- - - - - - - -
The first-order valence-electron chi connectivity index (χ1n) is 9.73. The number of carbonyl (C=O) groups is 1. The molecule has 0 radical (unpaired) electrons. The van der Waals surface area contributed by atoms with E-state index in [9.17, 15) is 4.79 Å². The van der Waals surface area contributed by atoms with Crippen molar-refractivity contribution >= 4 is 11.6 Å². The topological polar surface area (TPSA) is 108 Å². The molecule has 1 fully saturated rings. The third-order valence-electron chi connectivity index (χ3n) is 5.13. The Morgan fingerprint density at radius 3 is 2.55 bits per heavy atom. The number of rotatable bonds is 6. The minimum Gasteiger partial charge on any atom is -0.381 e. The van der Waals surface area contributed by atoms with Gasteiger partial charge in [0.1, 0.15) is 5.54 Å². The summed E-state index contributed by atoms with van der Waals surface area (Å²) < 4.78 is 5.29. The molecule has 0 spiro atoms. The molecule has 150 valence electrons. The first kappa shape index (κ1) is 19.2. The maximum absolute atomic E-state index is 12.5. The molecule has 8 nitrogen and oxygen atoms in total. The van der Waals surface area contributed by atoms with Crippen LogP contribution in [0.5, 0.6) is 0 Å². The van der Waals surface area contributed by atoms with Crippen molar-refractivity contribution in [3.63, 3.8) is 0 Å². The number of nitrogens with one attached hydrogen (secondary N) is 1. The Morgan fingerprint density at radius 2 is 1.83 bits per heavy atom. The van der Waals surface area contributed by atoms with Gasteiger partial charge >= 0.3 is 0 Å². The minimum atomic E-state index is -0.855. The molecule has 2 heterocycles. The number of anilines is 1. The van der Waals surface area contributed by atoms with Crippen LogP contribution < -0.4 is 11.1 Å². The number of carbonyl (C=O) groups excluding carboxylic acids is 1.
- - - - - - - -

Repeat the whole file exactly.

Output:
The first-order valence-electron chi connectivity index (χ1n) is 9.73. The number of carbonyl (C=O) groups is 1. The molecule has 0 radical (unpaired) electrons. The van der Waals surface area contributed by atoms with E-state index in [9.17, 15) is 4.79 Å². The van der Waals surface area contributed by atoms with Crippen molar-refractivity contribution >= 4 is 11.6 Å². The topological polar surface area (TPSA) is 108 Å². The molecule has 1 fully saturated rings. The third-order valence-electron chi connectivity index (χ3n) is 5.13. The Morgan fingerprint density at radius 3 is 2.55 bits per heavy atom. The number of rotatable bonds is 6. The minimum Gasteiger partial charge on any atom is -0.381 e. The van der Waals surface area contributed by atoms with Gasteiger partial charge in [0.1, 0.15) is 5.54 Å². The summed E-state index contributed by atoms with van der Waals surface area (Å²) < 4.78 is 5.29. The molecule has 0 spiro atoms. The molecule has 150 valence electrons. The first kappa shape index (κ1) is 19.2. The maximum absolute atomic E-state index is 12.5. The molecule has 8 nitrogen and oxygen atoms in total. The van der Waals surface area contributed by atoms with Crippen LogP contribution in [0.5, 0.6) is 0 Å². The van der Waals surface area contributed by atoms with Crippen molar-refractivity contribution in [3.63, 3.8) is 0 Å². The number of nitrogens with one attached hydrogen (secondary N) is 1. The Morgan fingerprint density at radius 2 is 1.83 bits per heavy atom. The van der Waals surface area contributed by atoms with Gasteiger partial charge >= 0.3 is 0 Å². The minimum atomic E-state index is -0.855. The molecule has 2 heterocycles. The number of anilines is 1. The van der Waals surface area contributed by atoms with Crippen LogP contribution < -0.4 is 11.1 Å². The number of carbonyl (C=O) groups excluding carboxylic acids is 1.